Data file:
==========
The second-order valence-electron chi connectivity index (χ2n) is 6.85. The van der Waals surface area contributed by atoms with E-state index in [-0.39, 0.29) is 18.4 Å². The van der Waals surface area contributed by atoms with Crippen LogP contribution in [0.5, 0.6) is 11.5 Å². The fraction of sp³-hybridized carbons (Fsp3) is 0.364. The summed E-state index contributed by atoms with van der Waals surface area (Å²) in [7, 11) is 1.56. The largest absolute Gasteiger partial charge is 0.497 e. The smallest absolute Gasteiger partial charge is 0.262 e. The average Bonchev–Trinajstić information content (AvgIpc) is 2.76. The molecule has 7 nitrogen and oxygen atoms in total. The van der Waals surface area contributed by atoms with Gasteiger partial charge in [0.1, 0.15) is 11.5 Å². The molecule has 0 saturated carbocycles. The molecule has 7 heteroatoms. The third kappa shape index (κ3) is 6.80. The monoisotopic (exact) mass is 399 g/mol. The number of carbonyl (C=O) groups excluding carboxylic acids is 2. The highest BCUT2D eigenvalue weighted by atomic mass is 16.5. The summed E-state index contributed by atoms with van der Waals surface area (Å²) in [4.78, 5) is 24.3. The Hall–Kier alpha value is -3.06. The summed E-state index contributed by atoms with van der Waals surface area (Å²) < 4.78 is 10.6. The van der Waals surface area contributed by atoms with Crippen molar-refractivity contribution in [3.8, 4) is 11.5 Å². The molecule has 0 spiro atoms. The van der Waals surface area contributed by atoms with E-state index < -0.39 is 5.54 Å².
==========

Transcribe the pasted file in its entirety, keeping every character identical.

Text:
The second-order valence-electron chi connectivity index (χ2n) is 6.85. The van der Waals surface area contributed by atoms with E-state index in [-0.39, 0.29) is 18.4 Å². The van der Waals surface area contributed by atoms with Crippen LogP contribution in [0.5, 0.6) is 11.5 Å². The fraction of sp³-hybridized carbons (Fsp3) is 0.364. The summed E-state index contributed by atoms with van der Waals surface area (Å²) in [7, 11) is 1.56. The largest absolute Gasteiger partial charge is 0.497 e. The smallest absolute Gasteiger partial charge is 0.262 e. The average Bonchev–Trinajstić information content (AvgIpc) is 2.76. The molecule has 7 nitrogen and oxygen atoms in total. The van der Waals surface area contributed by atoms with Gasteiger partial charge in [0.1, 0.15) is 11.5 Å². The molecule has 0 saturated carbocycles. The molecule has 7 heteroatoms. The third kappa shape index (κ3) is 6.80. The monoisotopic (exact) mass is 399 g/mol. The number of carbonyl (C=O) groups excluding carboxylic acids is 2. The highest BCUT2D eigenvalue weighted by atomic mass is 16.5. The summed E-state index contributed by atoms with van der Waals surface area (Å²) in [4.78, 5) is 24.3. The Hall–Kier alpha value is -3.06. The summed E-state index contributed by atoms with van der Waals surface area (Å²) < 4.78 is 10.6. The van der Waals surface area contributed by atoms with Crippen molar-refractivity contribution in [3.8, 4) is 11.5 Å². The molecule has 0 spiro atoms. The van der Waals surface area contributed by atoms with E-state index < -0.39 is 5.54 Å².